Know Where Your Apple is Buttered, Buddy

Guys . . . it’s October.

I have taken a second to marvel at this every morning for the last few days and I just get overwhelmed with excitement when I do because October is, hands down, my favorite month of the year (yes, I am one of those people who would gladly use Halloween decorations as household decor year round- no, I feel no shame or weirdness about this and I do think “sparkly pumpkin” could be a personal style of decorating).

I just love fall, don’t you?

The turning of leaves, milder weather (although here in Arkansas tomorrow’s high temp is 82- not really “fall-like”) and the seasonal food.

Sure, pumpkin everything is great- I just finished a box of Pumpkin Spice Life cereal and don’t care how “basic” that makes me, but my biggest fall food obsession has always been apple butter.


On toast, biscuits or a really big spoon, I think apple butter is one of the most delicious and underrated things on the planet.

It’s sweet, a little tart and a lot spicy- it is also, as I found out this weekend, extremely easy to make yourself.

Anybody who follows me on Pinterest (and there are a lot of you, despite how notoriously quiet and bashful the crowd around here is) knows that I have an entire board, currently under construction, that has loads of pins devoted to canning, jarring and homesteading.

Call it antiquated or fussy, I just think there is something to be said for at least a little self-sufficiency and in-home preparedness, even in modern times when everything is at our fingertips.

It might not always be and during times where severe weather is a harsh reality (like right this moment in Florida) it’s good to have some prepared foods on hand in your cabinets and freezer for a rainy (or snowy) day.

That being said, I wanted a super simple recipe for apple butter that had 3 elements;

  1. I didn’t want it to call for 12lbs of apples- this is a first run and the worst thing I could think of was making oodles of apple butter and then having a shortage of available canning jars.
  2. Simple and sparse, but good, ingredients- the best things in food are mostly recipes without a great deal of fancy ingredients. Where the good food quality really lies is in cooking techniques, which is something I learned from my husband who is a chef; make sure things are cooked properly and cooled down then stored appropriately and you’re always eating well.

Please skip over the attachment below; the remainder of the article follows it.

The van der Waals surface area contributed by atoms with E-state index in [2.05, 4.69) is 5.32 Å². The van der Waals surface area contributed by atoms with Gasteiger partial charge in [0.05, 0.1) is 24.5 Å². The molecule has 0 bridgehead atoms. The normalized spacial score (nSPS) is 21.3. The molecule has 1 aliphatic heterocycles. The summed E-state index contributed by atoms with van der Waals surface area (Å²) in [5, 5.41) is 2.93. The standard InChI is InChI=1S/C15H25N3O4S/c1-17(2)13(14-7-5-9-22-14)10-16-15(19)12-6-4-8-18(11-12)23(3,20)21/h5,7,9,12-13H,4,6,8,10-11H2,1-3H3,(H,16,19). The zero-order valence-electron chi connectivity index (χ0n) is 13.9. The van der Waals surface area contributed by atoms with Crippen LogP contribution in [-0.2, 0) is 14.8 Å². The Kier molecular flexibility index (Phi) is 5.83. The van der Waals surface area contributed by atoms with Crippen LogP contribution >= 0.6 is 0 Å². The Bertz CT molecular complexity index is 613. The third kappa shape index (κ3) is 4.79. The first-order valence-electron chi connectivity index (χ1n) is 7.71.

3. I wanted to be able to cook it in the crock pot.

So with those elements in mind, the hubs helped me find one from the food network that we adapted and threw in the crock pot over night on low.

In the morning when I woke up?

Oh the glorious apple cinnamon-y smell that filled the house, wall to wall.

I almost didn’t want to do anything aside from let it keep cooking down and make a new batch when it needed to be thrown out, but you know.

That’s wasteful.

Now you can take the cooked down apples and liquid out with a ladle and run it through your blender or food processor, or leave it right where it is and use an immersion blender, which was what I did.

Either way, I was left with a batch of apple butter that was sweet, tart and spicy and a gorgeous red brown color.


Next was the part I was most concerned about since this is my first time canning anything- the actual canning portion of the program which ended up falling on my husband’s mighty shoulders (thank you, honey!) but I paid close attention so I could lose a little bit of my fear.

I will get into the specifics of safe canning in another post, but know this- there are tons of sites where you can get that information in the meantime, like this absolutely awesome one foodiewithfamily that has a great canning project I’m going to test next week for you.

My biggest concern was how I would know when he pulled the jars out of the water after boiling for 15 minutes if they had sealed- if this is a concern you and I share, please allow me to set your mind at ease.

You can tell.

As my hubs began setting the jars on a wire rack, one by one, they began to emit a single, unmistakable pop.

“That’s how you know,” he told me, “but also if you’re not sure press the lid. You will know if it’s not sealed properly.”

They are still sitting on the counter and will be, per the Chef’s request, until he gets home today at which point I will label the jars themselves with painter’s tape (no residual goo when you remove and want to reuse the jar) with what’s inside and the date.

So that’s it!

With the next project I will include photos of the process!

In the meantime, what’s your favorite canning project and do you have any tips for a novice?

Let me know here or in the comments on the ChickandChickadee Facebook page!

Until next time!


The Chick and her Chickadee